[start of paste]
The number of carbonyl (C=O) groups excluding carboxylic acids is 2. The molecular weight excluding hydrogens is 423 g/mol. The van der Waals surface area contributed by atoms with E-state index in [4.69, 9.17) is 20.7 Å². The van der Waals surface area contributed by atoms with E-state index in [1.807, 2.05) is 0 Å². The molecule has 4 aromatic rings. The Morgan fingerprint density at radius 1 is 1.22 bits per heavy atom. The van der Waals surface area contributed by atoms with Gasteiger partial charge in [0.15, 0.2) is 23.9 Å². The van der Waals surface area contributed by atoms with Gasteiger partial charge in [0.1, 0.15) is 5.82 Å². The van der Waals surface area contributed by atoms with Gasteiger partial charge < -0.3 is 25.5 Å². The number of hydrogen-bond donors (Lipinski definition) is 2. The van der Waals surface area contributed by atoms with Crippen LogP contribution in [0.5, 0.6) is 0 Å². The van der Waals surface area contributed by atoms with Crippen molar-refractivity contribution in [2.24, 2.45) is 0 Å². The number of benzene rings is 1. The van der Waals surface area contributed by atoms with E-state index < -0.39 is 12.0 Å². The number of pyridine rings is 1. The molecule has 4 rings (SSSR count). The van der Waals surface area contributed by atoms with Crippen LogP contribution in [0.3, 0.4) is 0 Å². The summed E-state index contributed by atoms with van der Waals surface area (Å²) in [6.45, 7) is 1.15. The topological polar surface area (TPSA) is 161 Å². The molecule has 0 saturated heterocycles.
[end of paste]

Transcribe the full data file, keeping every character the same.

The number of carbonyl (C=O) groups excluding carboxylic acids is 2. The molecular weight excluding hydrogens is 423 g/mol. The van der Waals surface area contributed by atoms with E-state index in [4.69, 9.17) is 20.7 Å². The van der Waals surface area contributed by atoms with E-state index in [1.807, 2.05) is 0 Å². The molecule has 4 aromatic rings. The Morgan fingerprint density at radius 1 is 1.22 bits per heavy atom. The van der Waals surface area contributed by atoms with Gasteiger partial charge in [0.15, 0.2) is 23.9 Å². The van der Waals surface area contributed by atoms with Gasteiger partial charge in [0.1, 0.15) is 5.82 Å². The van der Waals surface area contributed by atoms with Gasteiger partial charge < -0.3 is 25.5 Å². The number of hydrogen-bond donors (Lipinski definition) is 2. The van der Waals surface area contributed by atoms with Crippen LogP contribution in [0.5, 0.6) is 0 Å². The van der Waals surface area contributed by atoms with Crippen molar-refractivity contribution in [2.24, 2.45) is 0 Å². The number of benzene rings is 1. The van der Waals surface area contributed by atoms with E-state index < -0.39 is 12.0 Å². The number of pyridine rings is 1. The molecule has 4 rings (SSSR count). The van der Waals surface area contributed by atoms with Crippen LogP contribution in [0.3, 0.4) is 0 Å². The summed E-state index contributed by atoms with van der Waals surface area (Å²) in [6.45, 7) is 1.15. The topological polar surface area (TPSA) is 161 Å². The molecule has 0 saturated heterocycles.